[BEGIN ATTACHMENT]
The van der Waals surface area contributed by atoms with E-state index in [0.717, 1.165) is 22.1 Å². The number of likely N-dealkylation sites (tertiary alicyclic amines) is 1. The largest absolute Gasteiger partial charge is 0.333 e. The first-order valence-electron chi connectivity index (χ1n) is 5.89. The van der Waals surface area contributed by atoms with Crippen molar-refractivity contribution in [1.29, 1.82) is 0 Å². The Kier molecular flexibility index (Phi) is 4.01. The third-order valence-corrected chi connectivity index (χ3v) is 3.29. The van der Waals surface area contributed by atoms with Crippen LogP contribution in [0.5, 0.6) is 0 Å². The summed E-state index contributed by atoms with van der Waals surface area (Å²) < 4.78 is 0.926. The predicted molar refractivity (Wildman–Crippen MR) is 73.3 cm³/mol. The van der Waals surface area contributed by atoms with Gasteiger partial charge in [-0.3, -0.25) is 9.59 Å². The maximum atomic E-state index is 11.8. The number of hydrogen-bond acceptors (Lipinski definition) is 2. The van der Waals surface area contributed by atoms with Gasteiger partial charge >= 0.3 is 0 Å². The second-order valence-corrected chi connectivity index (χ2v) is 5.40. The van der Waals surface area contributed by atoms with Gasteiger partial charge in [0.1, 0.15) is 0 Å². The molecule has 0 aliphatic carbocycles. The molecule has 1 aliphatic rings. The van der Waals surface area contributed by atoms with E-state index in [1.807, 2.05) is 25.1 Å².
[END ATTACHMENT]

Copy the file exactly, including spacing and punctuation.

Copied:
The van der Waals surface area contributed by atoms with E-state index in [0.717, 1.165) is 22.1 Å². The number of likely N-dealkylation sites (tertiary alicyclic amines) is 1. The largest absolute Gasteiger partial charge is 0.333 e. The first-order valence-electron chi connectivity index (χ1n) is 5.89. The van der Waals surface area contributed by atoms with Crippen molar-refractivity contribution in [1.29, 1.82) is 0 Å². The Kier molecular flexibility index (Phi) is 4.01. The third-order valence-corrected chi connectivity index (χ3v) is 3.29. The van der Waals surface area contributed by atoms with Crippen LogP contribution in [0.5, 0.6) is 0 Å². The summed E-state index contributed by atoms with van der Waals surface area (Å²) < 4.78 is 0.926. The predicted molar refractivity (Wildman–Crippen MR) is 73.3 cm³/mol. The van der Waals surface area contributed by atoms with Gasteiger partial charge in [-0.3, -0.25) is 9.59 Å². The maximum atomic E-state index is 11.8. The number of hydrogen-bond acceptors (Lipinski definition) is 2. The van der Waals surface area contributed by atoms with Gasteiger partial charge >= 0.3 is 0 Å². The second-order valence-corrected chi connectivity index (χ2v) is 5.40. The van der Waals surface area contributed by atoms with Gasteiger partial charge in [0.1, 0.15) is 0 Å². The molecule has 0 aliphatic carbocycles. The molecule has 1 aliphatic rings. The van der Waals surface area contributed by atoms with E-state index in [1.807, 2.05) is 25.1 Å².